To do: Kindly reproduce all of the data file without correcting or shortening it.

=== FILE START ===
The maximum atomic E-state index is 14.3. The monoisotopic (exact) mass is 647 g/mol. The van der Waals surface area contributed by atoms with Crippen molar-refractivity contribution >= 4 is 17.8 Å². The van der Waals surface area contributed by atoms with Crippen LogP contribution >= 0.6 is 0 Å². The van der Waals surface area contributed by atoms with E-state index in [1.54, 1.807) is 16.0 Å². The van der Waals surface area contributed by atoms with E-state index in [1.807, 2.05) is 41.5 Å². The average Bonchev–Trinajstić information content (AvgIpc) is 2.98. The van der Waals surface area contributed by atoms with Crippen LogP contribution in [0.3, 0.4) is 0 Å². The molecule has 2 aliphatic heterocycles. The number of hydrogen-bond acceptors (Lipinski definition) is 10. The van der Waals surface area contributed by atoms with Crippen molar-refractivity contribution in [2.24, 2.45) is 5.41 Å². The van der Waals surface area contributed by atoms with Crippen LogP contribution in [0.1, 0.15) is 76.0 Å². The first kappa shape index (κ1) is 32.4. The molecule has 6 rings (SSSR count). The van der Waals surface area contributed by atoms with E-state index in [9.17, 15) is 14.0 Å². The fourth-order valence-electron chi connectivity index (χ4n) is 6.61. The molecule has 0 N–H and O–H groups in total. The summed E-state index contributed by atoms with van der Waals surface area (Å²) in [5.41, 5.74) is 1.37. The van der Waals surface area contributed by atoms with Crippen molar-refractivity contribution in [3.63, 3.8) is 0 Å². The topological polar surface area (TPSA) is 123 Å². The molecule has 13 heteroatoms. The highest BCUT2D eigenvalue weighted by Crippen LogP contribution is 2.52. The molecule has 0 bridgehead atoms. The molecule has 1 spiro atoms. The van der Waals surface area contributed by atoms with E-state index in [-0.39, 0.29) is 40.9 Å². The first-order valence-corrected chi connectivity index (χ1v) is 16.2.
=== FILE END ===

The maximum atomic E-state index is 14.3. The monoisotopic (exact) mass is 647 g/mol. The van der Waals surface area contributed by atoms with Crippen molar-refractivity contribution >= 4 is 17.8 Å². The van der Waals surface area contributed by atoms with Crippen LogP contribution >= 0.6 is 0 Å². The van der Waals surface area contributed by atoms with E-state index in [1.54, 1.807) is 16.0 Å². The van der Waals surface area contributed by atoms with E-state index in [1.807, 2.05) is 41.5 Å². The average Bonchev–Trinajstić information content (AvgIpc) is 2.98. The van der Waals surface area contributed by atoms with Crippen LogP contribution in [0.3, 0.4) is 0 Å². The molecule has 2 aliphatic heterocycles. The number of hydrogen-bond acceptors (Lipinski definition) is 10. The van der Waals surface area contributed by atoms with Crippen molar-refractivity contribution in [2.24, 2.45) is 5.41 Å². The van der Waals surface area contributed by atoms with Crippen LogP contribution in [0.1, 0.15) is 76.0 Å². The first kappa shape index (κ1) is 32.4. The molecule has 6 rings (SSSR count). The van der Waals surface area contributed by atoms with E-state index in [9.17, 15) is 14.0 Å². The fourth-order valence-electron chi connectivity index (χ4n) is 6.61. The molecule has 0 N–H and O–H groups in total. The summed E-state index contributed by atoms with van der Waals surface area (Å²) in [5.41, 5.74) is 1.37. The van der Waals surface area contributed by atoms with Crippen molar-refractivity contribution in [3.63, 3.8) is 0 Å². The topological polar surface area (TPSA) is 123 Å². The molecule has 13 heteroatoms. The highest BCUT2D eigenvalue weighted by Crippen LogP contribution is 2.52. The molecule has 0 bridgehead atoms. The molecule has 1 spiro atoms. The van der Waals surface area contributed by atoms with E-state index in [-0.39, 0.29) is 40.9 Å². The first-order valence-corrected chi connectivity index (χ1v) is 16.2.